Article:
One of my firm resolutions of this new year is to travel more around Asia, as despite spending so much of my time in Bombay, I’ve yet to experience many of the wonders this side of the world.
I’m pleased to report that I’ve already made great progress – recently exploring the art, culture and of course, the culinary delights of South and South East Asia, from the Malabar Coast in Kerala through Sri Lanka, Malaysia and Indonesia to Thailand and Vietnam…
Designed to reflect the tenets of Feng Shui, the restaurant is a celebration of the journey of life. There are nine distinct areas, starting with the Knowledge section at the front (flanked by 16th century pillars from a temple), through to sections dedicated to the three stages of life; help and support; creativity; relationships; fate and fortune; wealth; and ancestry.
The effect is visually stunning. You’re actually unsure of where to turn and look next…
The antique ceilings (from Kerala) and rosewood beams… the 24k karat gold leafing on the walls… the impressive replicas of the panels from Thai temples… the illustrations from the Kamasutra or mesmerising murals, hand-painted with vegetable and flower dyes by painters brought in specially from a temple in Kerala (and following a tradition dating back 3,000 years)… The manuscript displayed of the Ramayana, in ancient Thai!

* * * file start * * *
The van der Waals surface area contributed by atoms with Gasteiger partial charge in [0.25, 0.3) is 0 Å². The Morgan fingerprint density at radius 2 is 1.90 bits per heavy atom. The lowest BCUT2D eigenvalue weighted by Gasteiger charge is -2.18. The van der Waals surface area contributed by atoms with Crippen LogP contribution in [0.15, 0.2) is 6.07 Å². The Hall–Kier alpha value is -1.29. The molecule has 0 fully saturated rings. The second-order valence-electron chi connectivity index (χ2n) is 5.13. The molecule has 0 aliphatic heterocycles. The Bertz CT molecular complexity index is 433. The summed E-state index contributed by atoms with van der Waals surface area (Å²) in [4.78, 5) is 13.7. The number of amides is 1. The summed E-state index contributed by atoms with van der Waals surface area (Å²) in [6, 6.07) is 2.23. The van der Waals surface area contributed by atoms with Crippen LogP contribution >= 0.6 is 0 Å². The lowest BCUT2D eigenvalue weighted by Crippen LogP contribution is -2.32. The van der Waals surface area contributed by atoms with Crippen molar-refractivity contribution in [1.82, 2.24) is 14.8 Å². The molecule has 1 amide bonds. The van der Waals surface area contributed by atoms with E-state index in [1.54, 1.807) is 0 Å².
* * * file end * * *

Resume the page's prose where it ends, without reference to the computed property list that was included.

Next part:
And then there’s the beautiful courtyard outside, seamlessly integrating the architecture and design of a Thai and Kerala home…
It’s the perfect setting for a languid lunch!
Our’s kicked off with an earthy combination of Thai and Kerala specialties.
A fresh, simple and naturally delicious raw papaya salad.
And a Kerala-style preparation of mushrooms (a thoughtful, veggie-friendly alternative to the traditional Chemeen Thoren – Kerala style prawns). Stir-fried with coconuts, black tamarind, curry leaves and a pinch of mustard seeds, it was packed full of flavour!
If I’m being honest though, the Thai green curry that followed next, fell a bit flat. While we loved the assorted medley of veggies, the curry itself lacked that robust, creamy consistency.
But we fared much better with the rest – a hearty pad thai jay (my favourite type of noodles) and silken beancurd, that was just sublime – tender chunks of tofu stir-fried with basil shoots in a Thai basil sauce that did much to enliven this otherwise simple dish.
We finished with a Caramen Dua – a Vietnamese version of crème caramel. Flavoured with coconut milk, it had a much milder sweetness than its rich, Western counterpart.
We couldn’t resist some generous scoops of ice cream either (in my books, ice cream is ALWAYS a good idea) – coconut of course, and also green tea. While there was none of the sharp, astringent note that I usually love of matcha ice cream, the creaminess and more subtle flavours of the green tea ice cream here were quite pleasing too!
Between the most relaxing of mornings at the Imperial spa (possibly Delhi’s best kept secret) and a dedicated Art Tour around the grand hotel (a testament to the treasures that lie within), our journey along the Spice Route was definitely the highlight of our last-day staycation at the Imperial.
And it was another ticked off, of my list of Condé Nast Traveller’s top ten restaurants in the world!
Spice Route at the Imperial, The Imperial, Janpath, New Delhi
I was hosted by the Imperial Delhi for lunch at Spice Route